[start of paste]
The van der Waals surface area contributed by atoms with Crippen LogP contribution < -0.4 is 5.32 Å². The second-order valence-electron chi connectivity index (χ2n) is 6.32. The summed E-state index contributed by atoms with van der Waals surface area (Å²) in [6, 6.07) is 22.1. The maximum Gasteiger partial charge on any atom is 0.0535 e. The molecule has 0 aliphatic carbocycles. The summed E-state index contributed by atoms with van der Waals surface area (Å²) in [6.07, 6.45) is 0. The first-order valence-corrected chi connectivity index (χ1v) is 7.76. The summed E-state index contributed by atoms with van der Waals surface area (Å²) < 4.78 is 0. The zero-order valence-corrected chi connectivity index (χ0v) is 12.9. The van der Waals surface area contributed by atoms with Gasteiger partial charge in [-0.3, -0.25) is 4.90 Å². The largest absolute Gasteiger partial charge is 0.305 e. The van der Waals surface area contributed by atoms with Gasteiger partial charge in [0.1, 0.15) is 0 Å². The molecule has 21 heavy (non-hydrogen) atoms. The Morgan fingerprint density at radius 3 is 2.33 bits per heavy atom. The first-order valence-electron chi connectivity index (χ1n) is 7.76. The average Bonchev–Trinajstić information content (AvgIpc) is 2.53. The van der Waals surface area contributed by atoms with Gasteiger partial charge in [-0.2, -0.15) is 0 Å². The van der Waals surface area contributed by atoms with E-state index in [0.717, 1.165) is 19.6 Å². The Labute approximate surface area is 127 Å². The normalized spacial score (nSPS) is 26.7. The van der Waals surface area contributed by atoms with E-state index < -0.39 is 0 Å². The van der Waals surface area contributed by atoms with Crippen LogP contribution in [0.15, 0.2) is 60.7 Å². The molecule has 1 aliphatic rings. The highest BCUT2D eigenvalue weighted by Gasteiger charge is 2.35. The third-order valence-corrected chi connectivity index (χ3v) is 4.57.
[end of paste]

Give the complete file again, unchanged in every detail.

The van der Waals surface area contributed by atoms with Crippen LogP contribution < -0.4 is 5.32 Å². The second-order valence-electron chi connectivity index (χ2n) is 6.32. The summed E-state index contributed by atoms with van der Waals surface area (Å²) in [6, 6.07) is 22.1. The maximum Gasteiger partial charge on any atom is 0.0535 e. The molecule has 0 aliphatic carbocycles. The summed E-state index contributed by atoms with van der Waals surface area (Å²) in [6.07, 6.45) is 0. The first-order valence-corrected chi connectivity index (χ1v) is 7.76. The summed E-state index contributed by atoms with van der Waals surface area (Å²) < 4.78 is 0. The zero-order valence-corrected chi connectivity index (χ0v) is 12.9. The van der Waals surface area contributed by atoms with Gasteiger partial charge in [-0.3, -0.25) is 4.90 Å². The largest absolute Gasteiger partial charge is 0.305 e. The van der Waals surface area contributed by atoms with Gasteiger partial charge in [0.1, 0.15) is 0 Å². The molecule has 21 heavy (non-hydrogen) atoms. The Morgan fingerprint density at radius 3 is 2.33 bits per heavy atom. The first-order valence-electron chi connectivity index (χ1n) is 7.76. The average Bonchev–Trinajstić information content (AvgIpc) is 2.53. The van der Waals surface area contributed by atoms with Gasteiger partial charge in [-0.2, -0.15) is 0 Å². The van der Waals surface area contributed by atoms with E-state index in [0.717, 1.165) is 19.6 Å². The Labute approximate surface area is 127 Å². The normalized spacial score (nSPS) is 26.7. The van der Waals surface area contributed by atoms with E-state index < -0.39 is 0 Å². The van der Waals surface area contributed by atoms with Crippen LogP contribution in [0.15, 0.2) is 60.7 Å². The molecule has 1 aliphatic rings. The highest BCUT2D eigenvalue weighted by Gasteiger charge is 2.35. The third-order valence-corrected chi connectivity index (χ3v) is 4.57.